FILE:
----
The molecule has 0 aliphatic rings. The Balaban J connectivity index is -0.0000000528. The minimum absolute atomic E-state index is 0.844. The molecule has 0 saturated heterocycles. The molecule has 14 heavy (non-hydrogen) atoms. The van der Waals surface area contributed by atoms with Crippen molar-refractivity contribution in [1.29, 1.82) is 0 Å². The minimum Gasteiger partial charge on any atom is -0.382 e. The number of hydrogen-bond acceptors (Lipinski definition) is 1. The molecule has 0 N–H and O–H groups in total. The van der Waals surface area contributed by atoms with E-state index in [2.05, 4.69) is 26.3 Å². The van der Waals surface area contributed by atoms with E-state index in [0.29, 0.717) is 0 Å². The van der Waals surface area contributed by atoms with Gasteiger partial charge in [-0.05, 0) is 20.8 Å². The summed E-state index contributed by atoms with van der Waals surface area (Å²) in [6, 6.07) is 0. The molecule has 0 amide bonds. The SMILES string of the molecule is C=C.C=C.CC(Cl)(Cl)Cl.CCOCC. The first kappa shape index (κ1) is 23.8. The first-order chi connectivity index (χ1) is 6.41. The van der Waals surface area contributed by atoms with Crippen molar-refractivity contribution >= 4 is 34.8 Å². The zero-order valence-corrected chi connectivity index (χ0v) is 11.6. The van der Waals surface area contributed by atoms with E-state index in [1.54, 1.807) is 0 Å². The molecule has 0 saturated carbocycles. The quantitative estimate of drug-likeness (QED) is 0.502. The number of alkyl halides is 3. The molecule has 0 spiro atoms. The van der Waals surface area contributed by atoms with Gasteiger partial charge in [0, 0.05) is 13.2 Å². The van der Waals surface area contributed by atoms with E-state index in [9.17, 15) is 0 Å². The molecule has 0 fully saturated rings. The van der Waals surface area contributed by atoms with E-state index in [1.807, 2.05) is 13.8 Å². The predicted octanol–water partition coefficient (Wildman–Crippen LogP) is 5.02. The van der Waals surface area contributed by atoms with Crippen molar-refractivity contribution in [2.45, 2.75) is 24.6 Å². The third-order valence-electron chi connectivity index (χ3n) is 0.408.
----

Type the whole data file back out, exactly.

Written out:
The molecule has 0 aliphatic rings. The Balaban J connectivity index is -0.0000000528. The minimum absolute atomic E-state index is 0.844. The molecule has 0 saturated heterocycles. The molecule has 14 heavy (non-hydrogen) atoms. The van der Waals surface area contributed by atoms with Crippen molar-refractivity contribution in [1.29, 1.82) is 0 Å². The minimum Gasteiger partial charge on any atom is -0.382 e. The number of hydrogen-bond acceptors (Lipinski definition) is 1. The molecule has 0 N–H and O–H groups in total. The van der Waals surface area contributed by atoms with E-state index in [2.05, 4.69) is 26.3 Å². The van der Waals surface area contributed by atoms with E-state index in [0.29, 0.717) is 0 Å². The van der Waals surface area contributed by atoms with Gasteiger partial charge in [-0.05, 0) is 20.8 Å². The summed E-state index contributed by atoms with van der Waals surface area (Å²) in [6, 6.07) is 0. The molecule has 0 amide bonds. The SMILES string of the molecule is C=C.C=C.CC(Cl)(Cl)Cl.CCOCC. The first kappa shape index (κ1) is 23.8. The first-order chi connectivity index (χ1) is 6.41. The van der Waals surface area contributed by atoms with Crippen molar-refractivity contribution >= 4 is 34.8 Å². The zero-order valence-corrected chi connectivity index (χ0v) is 11.6. The van der Waals surface area contributed by atoms with E-state index in [1.54, 1.807) is 0 Å². The molecule has 0 saturated carbocycles. The quantitative estimate of drug-likeness (QED) is 0.502. The number of alkyl halides is 3. The molecule has 0 spiro atoms. The van der Waals surface area contributed by atoms with Gasteiger partial charge in [0, 0.05) is 13.2 Å². The van der Waals surface area contributed by atoms with E-state index in [9.17, 15) is 0 Å². The molecule has 0 fully saturated rings. The van der Waals surface area contributed by atoms with E-state index in [1.807, 2.05) is 13.8 Å². The predicted octanol–water partition coefficient (Wildman–Crippen LogP) is 5.02. The van der Waals surface area contributed by atoms with Crippen molar-refractivity contribution in [2.45, 2.75) is 24.6 Å². The third-order valence-electron chi connectivity index (χ3n) is 0.408.